|“After sailing more than 11,000 miles, I am living proof that if you diligently self-monitor your blood sugar, this disease doesn’t have to define your life.”
Sailing around the world singlehanded is a daunting challenge for anyone. (More people have gone into space than have sailed around the world alone.) But it was a double challenge for John, who has type 2 diabetes. In a race that pushes competitors to their physical and mental limits, John would have the dual responsibilities of managing his boat and sails, while also managing his diabetes.
John arrived in Torbay, England on the fourth of October, finishing the first of the five legs of the race. Despite being hammered by a squall with 40-knot winds that damaged some of this rigging, he tested his blood sugar five times a day through the Atlantic crossing.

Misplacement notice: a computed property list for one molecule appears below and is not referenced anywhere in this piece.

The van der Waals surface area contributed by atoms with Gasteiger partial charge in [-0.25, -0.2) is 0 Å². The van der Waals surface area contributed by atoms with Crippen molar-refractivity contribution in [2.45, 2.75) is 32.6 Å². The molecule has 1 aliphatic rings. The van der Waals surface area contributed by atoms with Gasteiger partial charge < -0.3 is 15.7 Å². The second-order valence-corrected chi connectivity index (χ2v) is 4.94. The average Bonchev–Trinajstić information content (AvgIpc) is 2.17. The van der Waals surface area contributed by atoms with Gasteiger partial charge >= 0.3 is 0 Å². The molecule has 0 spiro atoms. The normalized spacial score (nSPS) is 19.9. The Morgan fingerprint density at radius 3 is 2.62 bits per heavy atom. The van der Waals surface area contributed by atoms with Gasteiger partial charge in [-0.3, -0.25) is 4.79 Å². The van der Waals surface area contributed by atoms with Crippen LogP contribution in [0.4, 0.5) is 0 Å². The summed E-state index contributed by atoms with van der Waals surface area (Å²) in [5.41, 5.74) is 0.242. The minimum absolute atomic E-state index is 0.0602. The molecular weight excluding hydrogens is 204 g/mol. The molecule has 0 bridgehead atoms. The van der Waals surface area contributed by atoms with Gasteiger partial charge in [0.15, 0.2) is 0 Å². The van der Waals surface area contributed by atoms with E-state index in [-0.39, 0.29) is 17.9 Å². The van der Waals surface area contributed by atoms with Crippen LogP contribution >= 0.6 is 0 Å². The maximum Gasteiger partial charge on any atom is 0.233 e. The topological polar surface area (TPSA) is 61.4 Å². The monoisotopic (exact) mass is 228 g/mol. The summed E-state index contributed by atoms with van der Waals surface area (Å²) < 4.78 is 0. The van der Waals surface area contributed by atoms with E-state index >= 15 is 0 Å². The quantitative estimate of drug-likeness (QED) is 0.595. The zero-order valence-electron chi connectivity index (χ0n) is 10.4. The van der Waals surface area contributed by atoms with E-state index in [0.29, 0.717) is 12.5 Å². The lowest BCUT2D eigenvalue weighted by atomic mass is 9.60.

In January 2003 John had arrived in Cape Town, South Africa, after 55 days at sea, where he was greeted by a crowd of several hundred, including his wife and daughter. John turned 58 during this second leg of the race. As he told us in South Africa, “After sailing more then 11,000 miles. I am living proof that if you diligently self-monitor your blood sugar, this disease doesn’t have to define your life. I encourage anyone who has diabetes and a personal goal or aspiration to try realise it like I am.” Unfortunately, John’s epic journey came to an end in the Indian Ocean. He wasn’t stopped by diabetes, but by insurmountable technical problems with his boat, which forced him to turn back to Cape Town. Under the rules of the competition, anyone who turns back is not allowed to continue, so his race is over He will follow the Around Alone fleet in the final leg from Salvador, Brazil to Newport, Rhode Island, sailing with crew not as a competitor but as a ceremonial ambassador for diabetes.